with its firm attachment to the radius through the triangular
fibrocartilage complex (Fig 13.3). Recognition
of this unique anatomical orientation and patterns of articular injury
has led to the development of a method of operative treatment coined
“fragment-specific fixation,” through which small strategically-placed
implants are used to support the critical structural components of the
fracture (Fig. 13.4).
A third factor that has led to the operative treatment
of certain fractures involves those injuries associated with
intercarpal injury (27,28).
Fracture patterns involving compression or shearing of the radial
styloid and/or scaphoid facet of the distal radius are recognized to
have the potential of accompanying injuries to the scapholunate
ligament as well as the lunate facet and the lunotriquetral ligament (Fig 13.5).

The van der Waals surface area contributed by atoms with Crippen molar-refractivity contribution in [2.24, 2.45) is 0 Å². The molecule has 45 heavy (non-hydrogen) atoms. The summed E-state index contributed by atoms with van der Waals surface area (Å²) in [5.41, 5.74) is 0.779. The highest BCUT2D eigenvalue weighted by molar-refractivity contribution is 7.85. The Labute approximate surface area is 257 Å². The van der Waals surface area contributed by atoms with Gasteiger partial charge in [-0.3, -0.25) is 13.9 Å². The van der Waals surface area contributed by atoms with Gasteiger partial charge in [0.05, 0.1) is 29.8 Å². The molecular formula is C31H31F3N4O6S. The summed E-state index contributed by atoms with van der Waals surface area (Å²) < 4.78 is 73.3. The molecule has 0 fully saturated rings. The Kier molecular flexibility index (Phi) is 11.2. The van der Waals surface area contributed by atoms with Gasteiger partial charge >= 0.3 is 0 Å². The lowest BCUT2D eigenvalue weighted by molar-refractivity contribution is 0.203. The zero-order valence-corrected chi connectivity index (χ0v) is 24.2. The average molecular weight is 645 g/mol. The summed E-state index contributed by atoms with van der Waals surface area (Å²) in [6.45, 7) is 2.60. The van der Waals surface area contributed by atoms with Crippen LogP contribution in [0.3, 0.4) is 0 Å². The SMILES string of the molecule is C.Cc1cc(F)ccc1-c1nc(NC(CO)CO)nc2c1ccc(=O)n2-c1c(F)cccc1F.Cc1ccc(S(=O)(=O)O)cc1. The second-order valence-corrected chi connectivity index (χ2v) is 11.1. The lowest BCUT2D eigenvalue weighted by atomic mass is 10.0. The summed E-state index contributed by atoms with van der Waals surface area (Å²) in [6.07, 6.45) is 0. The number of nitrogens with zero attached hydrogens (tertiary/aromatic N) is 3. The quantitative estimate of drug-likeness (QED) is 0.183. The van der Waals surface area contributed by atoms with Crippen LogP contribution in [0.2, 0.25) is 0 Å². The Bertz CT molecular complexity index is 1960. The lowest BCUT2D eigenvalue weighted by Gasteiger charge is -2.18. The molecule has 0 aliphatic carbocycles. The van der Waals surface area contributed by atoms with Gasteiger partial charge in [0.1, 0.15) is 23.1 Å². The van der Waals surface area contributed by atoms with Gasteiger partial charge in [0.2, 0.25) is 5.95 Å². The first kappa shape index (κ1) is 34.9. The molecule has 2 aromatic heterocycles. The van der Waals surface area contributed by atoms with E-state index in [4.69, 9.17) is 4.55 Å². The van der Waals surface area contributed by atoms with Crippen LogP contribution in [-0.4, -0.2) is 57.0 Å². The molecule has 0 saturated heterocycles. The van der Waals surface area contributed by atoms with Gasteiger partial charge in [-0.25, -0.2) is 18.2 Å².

Associated instability of the distal radioulnar joint
(DRUJ) has also stimulated more operative intervention. DRUJ
instability following stabilization of the radius fracture,


especially in the presence of a large ulnar-styloid fracture, is best treated by operative fixation of the ulnar styloid.

Figure 13.1. A three-dimensional CT image clearly shows the components of the articular injury.
Interest in operative intervention has been further
generated by the development of a variety of technologically advanced
implants that are specific to the distal radius. These new pieces have
features, such as locking screws that enhance fixation in osteopenic
bone, that have led to interest in the volar approach to internal
fixation of dorsally displaced fractures. A volar approach would limit
the potential for problems involving the overlying extensor tendons on
the dorsal surface.
Figure 13.2.
The comprehensive classification of the AO/ASIF demonstrates three
major types, nine groups, and twenty-seven subgroups reflecting the